Dynamic pattern of Skyrmions observed
Tiny magnetic vortices known as skyrmions form in certain magnetic materials, such as Cu2OSeO3. These skyrmions can be controlled by low-level electrical currents - which could facilitate more energy-efficient data processing. Now a team has succeeded in developing a new technique at the VEKMAG station of BESSY II for precisely measuring these vortices and observing their three different predicted characteristic oscillation modes (Eigen modes).
Cu2OSeO3 is a material with unusual magnetic properties. Magnetic spin vortices known as skyrmions are formed within a certain temperature range when in the presence of a small external magnetic field. Currently, moderately low temperatures of around 60 Kelvin (-213 degrees Celsius) are required to stabilise their phase, but it appears possible to shift this temperature range to room temperature.
The exciting thing about skyrmions is that they can be set in motion and controlled very easily, thus offering new opportunities to reduce the energy required for data processing.
Three different Eigenmodes expected
Theoretical work had predicted that it should be possible to use a high-frequency electric field to excite a group of skyrmions in the sample so that their cores will rotate all together, synchronously like a fish swarm, clockwise or counter-clockwise, or alternatively they can even exhibit a "breathing" motion.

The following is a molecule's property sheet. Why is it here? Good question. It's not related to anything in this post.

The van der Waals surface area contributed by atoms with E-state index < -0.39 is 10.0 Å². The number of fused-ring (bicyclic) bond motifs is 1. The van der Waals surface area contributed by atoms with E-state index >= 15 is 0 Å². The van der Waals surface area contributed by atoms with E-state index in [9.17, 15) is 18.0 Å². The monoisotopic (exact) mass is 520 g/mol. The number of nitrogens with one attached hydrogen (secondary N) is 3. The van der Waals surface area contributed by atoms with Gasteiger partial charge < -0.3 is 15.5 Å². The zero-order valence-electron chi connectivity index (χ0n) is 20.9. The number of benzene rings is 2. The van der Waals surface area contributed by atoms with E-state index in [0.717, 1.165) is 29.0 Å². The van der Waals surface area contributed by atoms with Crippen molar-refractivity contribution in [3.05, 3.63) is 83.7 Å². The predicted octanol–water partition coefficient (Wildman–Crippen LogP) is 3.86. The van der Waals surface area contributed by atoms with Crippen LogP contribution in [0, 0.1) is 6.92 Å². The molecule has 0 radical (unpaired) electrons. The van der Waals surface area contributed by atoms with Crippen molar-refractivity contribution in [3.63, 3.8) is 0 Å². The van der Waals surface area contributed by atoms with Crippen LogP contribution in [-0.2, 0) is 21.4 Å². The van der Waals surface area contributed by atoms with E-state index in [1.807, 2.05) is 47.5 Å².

Now a team has succeeded in measuring the dynamics of these skyrmions in detail for the first time using a single-crystal sample of Cu2OSeO3. "Conventional laboratory methods like ferromagnetic resonance, cannot detect directly deflection of the spins in the skyrmion phase and are therefore not suitable for observing selectively their excitations. Therefore, we had to come up with something new", explains Prof. Christian Back, from Technical University of Munich.
First experimental observation at VEKMAG
The team succeeded at BESSY II in combining a spin-resolving method with an external microwave field. "The resonant magnetic scattering technique when combined with magnetic vectorial external fields shows where the spins are located in the lattice and how they are oriented in space, and all these for each elemental spin species that may exist in the specimen", explains Dr. Florin Radu, at the Helmholtz-Zentrum Berlin (HZB), a physicist who developed and set up the VEKMAG end station in cooperation with partners from the Universität Regensburg, Ruhr University Bochum, and Freie Universität Berlin. The construction and continuing development of the VEKMAG station are supported by the German Federal Ministry of Education and Research (BMBF) and HZB.
Using electric field induced ferromagnetic resonance excitation and recording the x-ray intensity of a so called Bragg peak, the research group demonstrated experimentally for the first time that all three characteristic oscillation modes occur in Cu2OSeO3 - the team observed magnetic skyrmions turning clockwise, counterclockwise, and expanding and contracting ("breathing" mode). Those modes can be switched and turned around by changing the frequency of the microwave field: Each dynamic mode is achieved for a certain frequency, which further depends on the external magnetic field as well as on other intrinsic parameters of the sample. "This is a first step towards phase specific characterization of controlled skyrmion's gyrational motion", Radu says.
Source: Helmholtz-Zentrum Berlin (HZB)